What is the definition of peak oil? It’s: the increase in demand exceeds the increase in supply (such that OPEC will dominate the oil market even more than it already does). Note: oil reserves don’t appear in that sentence. Oil reserves don’t matter if you can’t extract them quickly. For instance: Canadian oil sands reserves are huge, but production from those are increasing so slowly that they barely make a blimp in the big picture. Reserves ARE supply, just with a different availability horizon. Whose definition do you want to use? Some stipulate *production.* The Oil Drum defines it as: ""...the term used to describe the situation when the amount of oil that can be extracted from the earth in a given year begins to decline, because geological limitations are reached." Notice that can be extracted is not limited to what is produced. Oil that is extractable but not extracted, by your definition, does not factor in Peak Oil. But Peak Oil is nonsense if extractable oil isn't the realm. "...Because geological limitations are reached." A possible two+ trillion barrels stash of shale oil unexploited in the US is not fallow because of a geological limitation. It's untapped because the price of oil hasn't risen enough yet to make extraction economically worthwhile. If the world holds back extractable oil from actual production, for environmental, aesthetic, economic or climate change purposes, then production would be artificially restricted and an artificial Peak Oil could be experienced if demand could not be constricted accordingly. If oil held back had a lead time of more than a year to bring to market, then the Peak Oil problem would be quite temporary. Peak Oil as a dire phenomenon has to be a holistic concept defined by the impossibility of expanding supply to meet intrinsic demand. Otherwise the fear of permanent price escalation driven by uninfluenceable scarcity would be either misplaced or an artifice. Canadian oil sands production is too slow to affect current estimate of Peak Oil because the price doesn't yet make scaled production economic or urgent. Shale oil is almost completely left in the ground today. But at the point prices support exploitation of both, any notion of Peak Oil being a present or past condition disappears and its imminence is shoved forward perhaps by decades or more. Peak Oil alarmists use the production definition as defense of the legitimacy of their fear, but they point to Peak Oil as proof we're running out of petroleum. You can't have it both ways. If you relate Peak Oil to imminently finite supply, then ignoring known reserves makes Peak Oil patently false. If you include known reserves in definition of Peak Oil, then you have to conclude you don't know enough to pinpoint Peak as an imminent or extant condition. You can't even fix any notion of what constitutes "affordable" oil. The world has shown remarkable resilience to wide price swings that are fundamentally unrelated to actual feasible supply. Just because we haven't pumped more doesn't mean the oil isn't there. Price changes everything, and price gets us closer to diversifying energy reliance even if plenty of oil remains available. Peak Oil at at $10? Sure. But at $200, peak is a different place on the calendar because supply expands. True Peak is reached when supply ceases to expand regardless of how high the price goes, due to geological limits, while demand outruns it. Phil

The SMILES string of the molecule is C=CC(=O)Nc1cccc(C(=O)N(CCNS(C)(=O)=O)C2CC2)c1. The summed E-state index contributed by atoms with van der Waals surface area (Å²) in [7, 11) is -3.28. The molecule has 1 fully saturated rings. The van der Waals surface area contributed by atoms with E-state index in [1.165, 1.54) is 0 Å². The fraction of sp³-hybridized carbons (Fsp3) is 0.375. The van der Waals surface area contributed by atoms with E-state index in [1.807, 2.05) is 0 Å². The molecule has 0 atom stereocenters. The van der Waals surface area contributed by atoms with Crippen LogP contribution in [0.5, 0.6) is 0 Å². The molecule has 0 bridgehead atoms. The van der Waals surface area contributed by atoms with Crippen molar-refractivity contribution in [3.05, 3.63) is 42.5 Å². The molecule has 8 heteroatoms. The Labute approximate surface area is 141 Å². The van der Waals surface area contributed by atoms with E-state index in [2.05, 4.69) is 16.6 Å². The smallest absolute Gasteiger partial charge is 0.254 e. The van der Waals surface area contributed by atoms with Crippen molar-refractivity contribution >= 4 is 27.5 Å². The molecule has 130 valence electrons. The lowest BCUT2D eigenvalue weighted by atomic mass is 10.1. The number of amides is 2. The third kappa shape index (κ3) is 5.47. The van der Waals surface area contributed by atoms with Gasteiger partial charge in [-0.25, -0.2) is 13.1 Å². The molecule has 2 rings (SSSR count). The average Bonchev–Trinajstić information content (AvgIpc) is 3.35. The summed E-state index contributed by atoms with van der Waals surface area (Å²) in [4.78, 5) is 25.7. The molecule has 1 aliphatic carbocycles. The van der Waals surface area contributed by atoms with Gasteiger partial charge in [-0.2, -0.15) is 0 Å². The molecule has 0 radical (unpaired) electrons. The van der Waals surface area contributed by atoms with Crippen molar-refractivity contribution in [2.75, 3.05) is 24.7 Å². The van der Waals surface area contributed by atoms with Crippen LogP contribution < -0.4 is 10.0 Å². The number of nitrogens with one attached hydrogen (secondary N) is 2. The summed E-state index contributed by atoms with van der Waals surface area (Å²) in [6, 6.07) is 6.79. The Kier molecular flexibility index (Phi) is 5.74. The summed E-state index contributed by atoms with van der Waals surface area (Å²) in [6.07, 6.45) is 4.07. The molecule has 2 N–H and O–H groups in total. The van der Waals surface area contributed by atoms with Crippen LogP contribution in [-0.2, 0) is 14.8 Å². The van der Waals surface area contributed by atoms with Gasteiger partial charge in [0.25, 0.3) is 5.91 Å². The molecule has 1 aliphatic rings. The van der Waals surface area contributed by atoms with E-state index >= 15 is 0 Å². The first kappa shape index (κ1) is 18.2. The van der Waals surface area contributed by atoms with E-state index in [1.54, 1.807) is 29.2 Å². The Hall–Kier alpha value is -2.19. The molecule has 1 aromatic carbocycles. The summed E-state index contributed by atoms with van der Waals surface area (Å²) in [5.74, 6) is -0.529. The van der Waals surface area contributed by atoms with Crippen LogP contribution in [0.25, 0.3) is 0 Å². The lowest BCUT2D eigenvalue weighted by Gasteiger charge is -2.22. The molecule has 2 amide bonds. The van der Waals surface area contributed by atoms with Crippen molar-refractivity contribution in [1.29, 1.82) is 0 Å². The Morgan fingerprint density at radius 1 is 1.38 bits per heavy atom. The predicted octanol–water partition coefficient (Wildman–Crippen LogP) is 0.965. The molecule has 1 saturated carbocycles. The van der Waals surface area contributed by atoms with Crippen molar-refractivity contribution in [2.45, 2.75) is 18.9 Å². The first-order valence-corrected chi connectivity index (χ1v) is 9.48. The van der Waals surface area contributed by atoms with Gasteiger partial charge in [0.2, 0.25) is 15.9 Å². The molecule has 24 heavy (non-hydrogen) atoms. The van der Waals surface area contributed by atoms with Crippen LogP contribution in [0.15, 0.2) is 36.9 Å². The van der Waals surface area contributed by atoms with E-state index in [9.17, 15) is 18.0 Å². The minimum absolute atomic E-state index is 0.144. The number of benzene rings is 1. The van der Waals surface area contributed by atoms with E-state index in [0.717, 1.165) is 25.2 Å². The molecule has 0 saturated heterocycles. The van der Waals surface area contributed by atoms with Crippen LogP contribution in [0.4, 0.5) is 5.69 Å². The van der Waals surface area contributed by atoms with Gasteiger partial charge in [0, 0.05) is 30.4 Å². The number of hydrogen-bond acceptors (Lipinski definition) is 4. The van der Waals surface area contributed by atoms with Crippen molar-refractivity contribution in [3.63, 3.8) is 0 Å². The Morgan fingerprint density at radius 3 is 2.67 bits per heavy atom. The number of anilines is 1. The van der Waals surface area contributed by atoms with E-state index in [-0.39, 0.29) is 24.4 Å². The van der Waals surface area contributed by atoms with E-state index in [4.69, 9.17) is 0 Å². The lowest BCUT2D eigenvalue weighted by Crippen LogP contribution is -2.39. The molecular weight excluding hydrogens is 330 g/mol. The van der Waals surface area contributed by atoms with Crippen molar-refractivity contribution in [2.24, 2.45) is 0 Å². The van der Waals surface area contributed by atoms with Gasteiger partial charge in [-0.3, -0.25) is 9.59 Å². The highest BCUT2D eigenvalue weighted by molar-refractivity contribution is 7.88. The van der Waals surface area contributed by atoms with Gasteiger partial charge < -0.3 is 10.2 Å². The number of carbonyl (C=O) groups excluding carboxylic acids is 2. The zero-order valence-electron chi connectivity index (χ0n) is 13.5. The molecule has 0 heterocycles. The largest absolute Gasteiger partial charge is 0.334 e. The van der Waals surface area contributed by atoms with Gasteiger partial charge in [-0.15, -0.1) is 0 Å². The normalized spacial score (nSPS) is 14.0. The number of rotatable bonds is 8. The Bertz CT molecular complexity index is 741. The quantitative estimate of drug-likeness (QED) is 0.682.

• Stein X Leikanger Stein X Leikanger on Apr 23, 2008